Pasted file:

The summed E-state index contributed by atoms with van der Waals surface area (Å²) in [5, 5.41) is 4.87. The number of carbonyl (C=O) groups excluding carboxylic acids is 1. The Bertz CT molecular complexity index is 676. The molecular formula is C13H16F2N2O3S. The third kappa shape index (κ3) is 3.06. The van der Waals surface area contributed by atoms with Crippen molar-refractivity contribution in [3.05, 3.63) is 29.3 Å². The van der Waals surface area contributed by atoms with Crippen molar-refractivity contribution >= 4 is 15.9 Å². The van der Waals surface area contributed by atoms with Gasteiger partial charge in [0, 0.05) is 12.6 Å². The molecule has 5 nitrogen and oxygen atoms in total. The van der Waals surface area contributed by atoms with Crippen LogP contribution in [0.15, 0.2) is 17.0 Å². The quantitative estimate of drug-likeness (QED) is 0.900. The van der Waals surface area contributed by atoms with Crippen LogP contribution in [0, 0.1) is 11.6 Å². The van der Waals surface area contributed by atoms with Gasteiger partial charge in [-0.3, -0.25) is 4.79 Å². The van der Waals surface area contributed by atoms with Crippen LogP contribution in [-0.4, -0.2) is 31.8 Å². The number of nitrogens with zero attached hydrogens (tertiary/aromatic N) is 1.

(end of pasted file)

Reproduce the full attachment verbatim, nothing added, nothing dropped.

The summed E-state index contributed by atoms with van der Waals surface area (Å²) in [5, 5.41) is 4.87. The number of carbonyl (C=O) groups excluding carboxylic acids is 1. The Bertz CT molecular complexity index is 676. The molecular formula is C13H16F2N2O3S. The third kappa shape index (κ3) is 3.06. The van der Waals surface area contributed by atoms with Crippen molar-refractivity contribution in [3.05, 3.63) is 29.3 Å². The van der Waals surface area contributed by atoms with Crippen molar-refractivity contribution >= 4 is 15.9 Å². The van der Waals surface area contributed by atoms with Gasteiger partial charge in [0, 0.05) is 12.6 Å². The molecule has 5 nitrogen and oxygen atoms in total. The van der Waals surface area contributed by atoms with Crippen LogP contribution in [0.15, 0.2) is 17.0 Å². The quantitative estimate of drug-likeness (QED) is 0.900. The van der Waals surface area contributed by atoms with Crippen LogP contribution in [0, 0.1) is 11.6 Å². The van der Waals surface area contributed by atoms with Gasteiger partial charge in [-0.3, -0.25) is 4.79 Å². The van der Waals surface area contributed by atoms with Crippen LogP contribution in [-0.4, -0.2) is 31.8 Å². The number of nitrogens with zero attached hydrogens (tertiary/aromatic N) is 1.